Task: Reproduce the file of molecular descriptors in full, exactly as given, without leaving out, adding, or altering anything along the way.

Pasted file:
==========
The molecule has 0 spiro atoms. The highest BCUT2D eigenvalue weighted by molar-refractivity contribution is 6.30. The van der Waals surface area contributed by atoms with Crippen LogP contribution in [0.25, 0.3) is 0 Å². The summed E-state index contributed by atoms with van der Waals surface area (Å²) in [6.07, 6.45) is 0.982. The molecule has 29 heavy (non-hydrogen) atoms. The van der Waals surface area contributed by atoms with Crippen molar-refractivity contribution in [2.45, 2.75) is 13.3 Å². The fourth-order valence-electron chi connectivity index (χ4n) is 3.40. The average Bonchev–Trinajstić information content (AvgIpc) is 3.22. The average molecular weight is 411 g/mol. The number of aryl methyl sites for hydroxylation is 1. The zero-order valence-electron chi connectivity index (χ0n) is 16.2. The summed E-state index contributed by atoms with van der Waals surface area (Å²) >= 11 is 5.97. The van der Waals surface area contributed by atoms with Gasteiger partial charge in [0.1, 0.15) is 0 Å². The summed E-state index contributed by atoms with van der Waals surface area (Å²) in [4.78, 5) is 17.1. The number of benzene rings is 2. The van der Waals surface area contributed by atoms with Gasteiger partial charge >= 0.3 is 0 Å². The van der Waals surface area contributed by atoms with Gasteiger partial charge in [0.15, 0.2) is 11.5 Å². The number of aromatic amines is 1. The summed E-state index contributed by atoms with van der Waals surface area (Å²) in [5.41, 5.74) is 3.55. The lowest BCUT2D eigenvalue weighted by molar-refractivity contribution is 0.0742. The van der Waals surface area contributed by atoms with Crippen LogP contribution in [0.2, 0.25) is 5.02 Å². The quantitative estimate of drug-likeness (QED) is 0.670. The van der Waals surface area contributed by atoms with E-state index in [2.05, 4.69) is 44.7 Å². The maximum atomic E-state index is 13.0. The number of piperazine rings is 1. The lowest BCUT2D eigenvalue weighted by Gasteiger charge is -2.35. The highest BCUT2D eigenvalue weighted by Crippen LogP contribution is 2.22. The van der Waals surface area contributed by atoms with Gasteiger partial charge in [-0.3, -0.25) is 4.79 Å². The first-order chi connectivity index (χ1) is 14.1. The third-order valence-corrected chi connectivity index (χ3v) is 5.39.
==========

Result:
The molecule has 0 spiro atoms. The highest BCUT2D eigenvalue weighted by molar-refractivity contribution is 6.30. The van der Waals surface area contributed by atoms with Crippen LogP contribution in [0.25, 0.3) is 0 Å². The summed E-state index contributed by atoms with van der Waals surface area (Å²) in [6.07, 6.45) is 0.982. The molecule has 29 heavy (non-hydrogen) atoms. The van der Waals surface area contributed by atoms with Crippen molar-refractivity contribution in [2.45, 2.75) is 13.3 Å². The fourth-order valence-electron chi connectivity index (χ4n) is 3.40. The average Bonchev–Trinajstić information content (AvgIpc) is 3.22. The average molecular weight is 411 g/mol. The number of aryl methyl sites for hydroxylation is 1. The zero-order valence-electron chi connectivity index (χ0n) is 16.2. The summed E-state index contributed by atoms with van der Waals surface area (Å²) >= 11 is 5.97. The van der Waals surface area contributed by atoms with Gasteiger partial charge in [0.1, 0.15) is 0 Å². The summed E-state index contributed by atoms with van der Waals surface area (Å²) in [4.78, 5) is 17.1. The number of benzene rings is 2. The van der Waals surface area contributed by atoms with Gasteiger partial charge >= 0.3 is 0 Å². The van der Waals surface area contributed by atoms with Gasteiger partial charge in [0.15, 0.2) is 11.5 Å². The number of aromatic amines is 1. The summed E-state index contributed by atoms with van der Waals surface area (Å²) in [5.41, 5.74) is 3.55. The lowest BCUT2D eigenvalue weighted by molar-refractivity contribution is 0.0742. The van der Waals surface area contributed by atoms with Crippen LogP contribution in [0.2, 0.25) is 5.02 Å². The quantitative estimate of drug-likeness (QED) is 0.670. The van der Waals surface area contributed by atoms with E-state index in [2.05, 4.69) is 44.7 Å². The maximum atomic E-state index is 13.0. The number of piperazine rings is 1. The lowest BCUT2D eigenvalue weighted by Gasteiger charge is -2.35. The highest BCUT2D eigenvalue weighted by Crippen LogP contribution is 2.22. The van der Waals surface area contributed by atoms with Gasteiger partial charge in [-0.3, -0.25) is 4.79 Å². The first-order chi connectivity index (χ1) is 14.1. The third-order valence-corrected chi connectivity index (χ3v) is 5.39.